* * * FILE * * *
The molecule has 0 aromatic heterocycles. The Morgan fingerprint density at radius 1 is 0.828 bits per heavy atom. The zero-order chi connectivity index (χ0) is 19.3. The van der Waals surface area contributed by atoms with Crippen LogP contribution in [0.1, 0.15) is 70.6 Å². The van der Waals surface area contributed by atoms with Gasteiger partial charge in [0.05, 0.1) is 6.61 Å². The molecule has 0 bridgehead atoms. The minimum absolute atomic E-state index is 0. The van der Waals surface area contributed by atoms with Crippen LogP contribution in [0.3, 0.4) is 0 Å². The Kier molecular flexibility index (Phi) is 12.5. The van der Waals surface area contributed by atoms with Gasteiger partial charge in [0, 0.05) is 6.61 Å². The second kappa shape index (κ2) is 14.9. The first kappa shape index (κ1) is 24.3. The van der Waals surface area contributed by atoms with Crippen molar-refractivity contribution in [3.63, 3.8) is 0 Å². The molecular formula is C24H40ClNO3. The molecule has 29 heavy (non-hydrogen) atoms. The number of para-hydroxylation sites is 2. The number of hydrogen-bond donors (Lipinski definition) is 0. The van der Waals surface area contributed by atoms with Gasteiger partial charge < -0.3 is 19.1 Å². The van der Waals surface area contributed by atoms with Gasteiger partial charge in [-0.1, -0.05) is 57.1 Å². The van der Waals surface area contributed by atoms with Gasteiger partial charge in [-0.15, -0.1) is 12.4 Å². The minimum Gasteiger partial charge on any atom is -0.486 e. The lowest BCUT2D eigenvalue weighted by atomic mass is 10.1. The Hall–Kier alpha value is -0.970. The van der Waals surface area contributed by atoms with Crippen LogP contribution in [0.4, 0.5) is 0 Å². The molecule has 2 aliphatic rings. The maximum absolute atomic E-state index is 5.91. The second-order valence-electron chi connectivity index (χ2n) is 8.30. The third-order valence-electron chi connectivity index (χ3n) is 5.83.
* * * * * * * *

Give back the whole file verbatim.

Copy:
The molecule has 0 aromatic heterocycles. The Morgan fingerprint density at radius 1 is 0.828 bits per heavy atom. The zero-order chi connectivity index (χ0) is 19.3. The van der Waals surface area contributed by atoms with Crippen LogP contribution in [0.1, 0.15) is 70.6 Å². The van der Waals surface area contributed by atoms with Gasteiger partial charge in [0.05, 0.1) is 6.61 Å². The molecule has 0 bridgehead atoms. The minimum absolute atomic E-state index is 0. The van der Waals surface area contributed by atoms with Crippen LogP contribution in [0.3, 0.4) is 0 Å². The Kier molecular flexibility index (Phi) is 12.5. The van der Waals surface area contributed by atoms with Gasteiger partial charge in [0, 0.05) is 6.61 Å². The second kappa shape index (κ2) is 14.9. The first kappa shape index (κ1) is 24.3. The van der Waals surface area contributed by atoms with Crippen molar-refractivity contribution in [3.63, 3.8) is 0 Å². The molecular formula is C24H40ClNO3. The molecule has 29 heavy (non-hydrogen) atoms. The number of para-hydroxylation sites is 2. The number of hydrogen-bond donors (Lipinski definition) is 0. The van der Waals surface area contributed by atoms with Gasteiger partial charge < -0.3 is 19.1 Å². The van der Waals surface area contributed by atoms with Gasteiger partial charge in [-0.1, -0.05) is 57.1 Å². The van der Waals surface area contributed by atoms with Gasteiger partial charge in [-0.15, -0.1) is 12.4 Å². The minimum Gasteiger partial charge on any atom is -0.486 e. The lowest BCUT2D eigenvalue weighted by atomic mass is 10.1. The Hall–Kier alpha value is -0.970. The van der Waals surface area contributed by atoms with Crippen LogP contribution in [0.4, 0.5) is 0 Å². The molecule has 2 aliphatic rings. The maximum absolute atomic E-state index is 5.91. The second-order valence-electron chi connectivity index (χ2n) is 8.30. The third-order valence-electron chi connectivity index (χ3n) is 5.83.